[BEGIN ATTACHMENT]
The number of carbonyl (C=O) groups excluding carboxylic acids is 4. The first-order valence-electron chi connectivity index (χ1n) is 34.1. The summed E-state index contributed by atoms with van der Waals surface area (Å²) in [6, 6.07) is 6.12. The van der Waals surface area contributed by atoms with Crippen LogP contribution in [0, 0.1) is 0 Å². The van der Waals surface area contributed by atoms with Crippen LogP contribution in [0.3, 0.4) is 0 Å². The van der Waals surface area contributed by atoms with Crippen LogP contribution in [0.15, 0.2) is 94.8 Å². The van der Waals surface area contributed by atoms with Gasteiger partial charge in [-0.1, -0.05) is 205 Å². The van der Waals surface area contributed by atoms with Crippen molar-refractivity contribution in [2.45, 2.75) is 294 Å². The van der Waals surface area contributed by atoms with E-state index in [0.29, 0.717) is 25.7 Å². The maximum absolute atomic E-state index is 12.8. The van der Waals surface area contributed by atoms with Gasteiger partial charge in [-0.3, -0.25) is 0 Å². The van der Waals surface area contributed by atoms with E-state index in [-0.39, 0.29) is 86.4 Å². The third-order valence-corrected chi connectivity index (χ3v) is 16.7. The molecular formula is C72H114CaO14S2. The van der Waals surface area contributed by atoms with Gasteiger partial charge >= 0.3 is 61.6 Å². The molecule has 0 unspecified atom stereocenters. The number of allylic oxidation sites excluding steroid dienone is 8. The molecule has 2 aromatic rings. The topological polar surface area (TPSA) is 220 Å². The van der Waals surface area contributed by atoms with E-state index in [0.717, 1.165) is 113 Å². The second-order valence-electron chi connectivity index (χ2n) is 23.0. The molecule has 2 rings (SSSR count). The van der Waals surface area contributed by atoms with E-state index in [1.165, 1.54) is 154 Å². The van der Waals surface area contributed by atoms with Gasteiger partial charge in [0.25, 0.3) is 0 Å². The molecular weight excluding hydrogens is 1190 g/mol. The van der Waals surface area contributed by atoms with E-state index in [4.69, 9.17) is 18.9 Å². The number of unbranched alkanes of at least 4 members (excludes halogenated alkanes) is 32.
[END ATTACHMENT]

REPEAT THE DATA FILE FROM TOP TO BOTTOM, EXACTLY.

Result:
The number of carbonyl (C=O) groups excluding carboxylic acids is 4. The first-order valence-electron chi connectivity index (χ1n) is 34.1. The summed E-state index contributed by atoms with van der Waals surface area (Å²) in [6, 6.07) is 6.12. The van der Waals surface area contributed by atoms with Crippen LogP contribution in [0, 0.1) is 0 Å². The van der Waals surface area contributed by atoms with Crippen LogP contribution in [0.3, 0.4) is 0 Å². The van der Waals surface area contributed by atoms with Crippen LogP contribution in [0.15, 0.2) is 94.8 Å². The van der Waals surface area contributed by atoms with Gasteiger partial charge in [-0.1, -0.05) is 205 Å². The van der Waals surface area contributed by atoms with Crippen molar-refractivity contribution in [2.45, 2.75) is 294 Å². The van der Waals surface area contributed by atoms with E-state index in [0.29, 0.717) is 25.7 Å². The maximum absolute atomic E-state index is 12.8. The van der Waals surface area contributed by atoms with Gasteiger partial charge in [-0.3, -0.25) is 0 Å². The van der Waals surface area contributed by atoms with E-state index in [-0.39, 0.29) is 86.4 Å². The third-order valence-corrected chi connectivity index (χ3v) is 16.7. The molecular formula is C72H114CaO14S2. The van der Waals surface area contributed by atoms with Gasteiger partial charge >= 0.3 is 61.6 Å². The molecule has 0 unspecified atom stereocenters. The number of allylic oxidation sites excluding steroid dienone is 8. The molecule has 2 aromatic rings. The topological polar surface area (TPSA) is 220 Å². The van der Waals surface area contributed by atoms with E-state index in [0.717, 1.165) is 113 Å². The second-order valence-electron chi connectivity index (χ2n) is 23.0. The molecule has 2 rings (SSSR count). The van der Waals surface area contributed by atoms with E-state index in [1.165, 1.54) is 154 Å². The van der Waals surface area contributed by atoms with Gasteiger partial charge in [0.25, 0.3) is 0 Å². The molecular weight excluding hydrogens is 1190 g/mol. The van der Waals surface area contributed by atoms with E-state index in [4.69, 9.17) is 18.9 Å². The number of unbranched alkanes of at least 4 members (excludes halogenated alkanes) is 32.